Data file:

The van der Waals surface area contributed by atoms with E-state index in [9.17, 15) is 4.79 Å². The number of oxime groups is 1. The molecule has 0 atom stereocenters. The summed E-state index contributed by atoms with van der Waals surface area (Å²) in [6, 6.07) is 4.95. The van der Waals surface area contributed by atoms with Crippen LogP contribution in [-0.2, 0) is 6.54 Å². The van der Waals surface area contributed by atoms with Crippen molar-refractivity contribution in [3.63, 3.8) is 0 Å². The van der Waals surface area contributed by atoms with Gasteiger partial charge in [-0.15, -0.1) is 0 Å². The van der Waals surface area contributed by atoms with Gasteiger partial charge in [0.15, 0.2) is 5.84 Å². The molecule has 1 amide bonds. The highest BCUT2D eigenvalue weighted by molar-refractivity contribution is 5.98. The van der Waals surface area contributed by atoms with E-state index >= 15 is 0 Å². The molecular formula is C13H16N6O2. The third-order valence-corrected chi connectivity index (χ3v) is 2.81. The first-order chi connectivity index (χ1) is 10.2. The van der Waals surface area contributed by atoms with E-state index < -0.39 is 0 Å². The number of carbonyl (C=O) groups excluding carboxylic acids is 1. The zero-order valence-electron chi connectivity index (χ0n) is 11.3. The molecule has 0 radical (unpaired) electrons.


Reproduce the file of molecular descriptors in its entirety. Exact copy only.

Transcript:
The van der Waals surface area contributed by atoms with E-state index in [9.17, 15) is 4.79 Å². The number of oxime groups is 1. The molecule has 0 atom stereocenters. The summed E-state index contributed by atoms with van der Waals surface area (Å²) in [6, 6.07) is 4.95. The van der Waals surface area contributed by atoms with Crippen LogP contribution in [-0.2, 0) is 6.54 Å². The van der Waals surface area contributed by atoms with Crippen molar-refractivity contribution in [3.63, 3.8) is 0 Å². The van der Waals surface area contributed by atoms with Gasteiger partial charge in [-0.15, -0.1) is 0 Å². The van der Waals surface area contributed by atoms with Gasteiger partial charge in [0.15, 0.2) is 5.84 Å². The molecule has 1 amide bonds. The highest BCUT2D eigenvalue weighted by molar-refractivity contribution is 5.98. The van der Waals surface area contributed by atoms with E-state index >= 15 is 0 Å². The molecular formula is C13H16N6O2. The third-order valence-corrected chi connectivity index (χ3v) is 2.81. The first-order chi connectivity index (χ1) is 10.2. The van der Waals surface area contributed by atoms with E-state index < -0.39 is 0 Å². The number of carbonyl (C=O) groups excluding carboxylic acids is 1. The zero-order valence-electron chi connectivity index (χ0n) is 11.3. The molecule has 0 radical (unpaired) electrons.